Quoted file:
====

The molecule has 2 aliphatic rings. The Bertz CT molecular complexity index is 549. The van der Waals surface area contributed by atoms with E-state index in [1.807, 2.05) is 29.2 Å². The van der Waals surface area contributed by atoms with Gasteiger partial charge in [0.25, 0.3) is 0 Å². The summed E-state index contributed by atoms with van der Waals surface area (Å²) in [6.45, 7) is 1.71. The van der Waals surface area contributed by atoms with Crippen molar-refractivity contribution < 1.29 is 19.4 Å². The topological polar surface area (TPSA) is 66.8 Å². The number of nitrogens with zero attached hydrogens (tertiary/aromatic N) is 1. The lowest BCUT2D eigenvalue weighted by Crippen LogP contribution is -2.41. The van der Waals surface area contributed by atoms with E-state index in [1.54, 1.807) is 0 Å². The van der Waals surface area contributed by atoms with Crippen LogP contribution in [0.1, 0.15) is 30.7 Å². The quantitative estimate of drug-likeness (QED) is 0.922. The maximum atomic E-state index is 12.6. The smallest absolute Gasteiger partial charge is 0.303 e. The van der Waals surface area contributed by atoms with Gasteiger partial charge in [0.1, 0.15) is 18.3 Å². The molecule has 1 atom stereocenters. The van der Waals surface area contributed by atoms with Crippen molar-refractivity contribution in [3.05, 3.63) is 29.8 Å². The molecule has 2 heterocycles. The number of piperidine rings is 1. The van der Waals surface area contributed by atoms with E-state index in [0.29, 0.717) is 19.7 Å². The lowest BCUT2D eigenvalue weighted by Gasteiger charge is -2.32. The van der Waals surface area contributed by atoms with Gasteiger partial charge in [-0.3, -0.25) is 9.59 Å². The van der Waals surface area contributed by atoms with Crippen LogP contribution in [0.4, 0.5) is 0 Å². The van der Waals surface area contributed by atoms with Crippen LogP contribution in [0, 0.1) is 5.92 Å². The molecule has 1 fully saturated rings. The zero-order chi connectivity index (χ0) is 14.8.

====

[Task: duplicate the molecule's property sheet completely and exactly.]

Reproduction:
The molecule has 2 aliphatic rings. The Bertz CT molecular complexity index is 549. The van der Waals surface area contributed by atoms with E-state index in [1.807, 2.05) is 29.2 Å². The van der Waals surface area contributed by atoms with Gasteiger partial charge in [0.25, 0.3) is 0 Å². The summed E-state index contributed by atoms with van der Waals surface area (Å²) in [6.45, 7) is 1.71. The van der Waals surface area contributed by atoms with Crippen molar-refractivity contribution < 1.29 is 19.4 Å². The topological polar surface area (TPSA) is 66.8 Å². The number of nitrogens with zero attached hydrogens (tertiary/aromatic N) is 1. The lowest BCUT2D eigenvalue weighted by Crippen LogP contribution is -2.41. The van der Waals surface area contributed by atoms with E-state index in [1.54, 1.807) is 0 Å². The van der Waals surface area contributed by atoms with Crippen LogP contribution in [0.1, 0.15) is 30.7 Å². The quantitative estimate of drug-likeness (QED) is 0.922. The maximum atomic E-state index is 12.6. The smallest absolute Gasteiger partial charge is 0.303 e. The van der Waals surface area contributed by atoms with Gasteiger partial charge in [0.1, 0.15) is 18.3 Å². The molecule has 1 atom stereocenters. The van der Waals surface area contributed by atoms with Crippen molar-refractivity contribution in [3.05, 3.63) is 29.8 Å². The molecule has 2 heterocycles. The number of piperidine rings is 1. The van der Waals surface area contributed by atoms with E-state index in [0.29, 0.717) is 19.7 Å². The lowest BCUT2D eigenvalue weighted by Gasteiger charge is -2.32. The van der Waals surface area contributed by atoms with Gasteiger partial charge in [-0.3, -0.25) is 9.59 Å². The van der Waals surface area contributed by atoms with Crippen LogP contribution in [0.4, 0.5) is 0 Å². The van der Waals surface area contributed by atoms with Crippen LogP contribution in [0, 0.1) is 5.92 Å². The molecule has 1 fully saturated rings. The zero-order chi connectivity index (χ0) is 14.8.